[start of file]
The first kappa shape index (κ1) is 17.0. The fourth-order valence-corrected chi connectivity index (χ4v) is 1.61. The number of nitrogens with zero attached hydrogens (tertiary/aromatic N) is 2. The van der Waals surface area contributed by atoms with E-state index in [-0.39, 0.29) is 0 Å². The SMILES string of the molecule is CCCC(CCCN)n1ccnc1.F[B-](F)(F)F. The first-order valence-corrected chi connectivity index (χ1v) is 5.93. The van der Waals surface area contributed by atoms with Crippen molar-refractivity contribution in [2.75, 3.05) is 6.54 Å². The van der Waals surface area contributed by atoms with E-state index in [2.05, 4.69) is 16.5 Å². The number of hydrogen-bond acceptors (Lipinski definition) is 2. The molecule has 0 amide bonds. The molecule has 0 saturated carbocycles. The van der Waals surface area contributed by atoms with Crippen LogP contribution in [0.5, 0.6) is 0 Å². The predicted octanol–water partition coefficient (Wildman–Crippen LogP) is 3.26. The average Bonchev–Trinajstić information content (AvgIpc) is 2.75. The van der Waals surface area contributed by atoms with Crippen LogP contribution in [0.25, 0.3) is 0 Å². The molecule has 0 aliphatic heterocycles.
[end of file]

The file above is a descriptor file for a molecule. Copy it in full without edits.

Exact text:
The first kappa shape index (κ1) is 17.0. The fourth-order valence-corrected chi connectivity index (χ4v) is 1.61. The number of nitrogens with zero attached hydrogens (tertiary/aromatic N) is 2. The van der Waals surface area contributed by atoms with E-state index in [-0.39, 0.29) is 0 Å². The SMILES string of the molecule is CCCC(CCCN)n1ccnc1.F[B-](F)(F)F. The first-order valence-corrected chi connectivity index (χ1v) is 5.93. The van der Waals surface area contributed by atoms with Crippen molar-refractivity contribution in [2.75, 3.05) is 6.54 Å². The van der Waals surface area contributed by atoms with E-state index in [2.05, 4.69) is 16.5 Å². The number of hydrogen-bond acceptors (Lipinski definition) is 2. The molecule has 0 amide bonds. The molecule has 0 saturated carbocycles. The van der Waals surface area contributed by atoms with Crippen LogP contribution in [0.5, 0.6) is 0 Å². The predicted octanol–water partition coefficient (Wildman–Crippen LogP) is 3.26. The average Bonchev–Trinajstić information content (AvgIpc) is 2.75. The van der Waals surface area contributed by atoms with Crippen LogP contribution in [0.25, 0.3) is 0 Å². The molecule has 0 aliphatic heterocycles.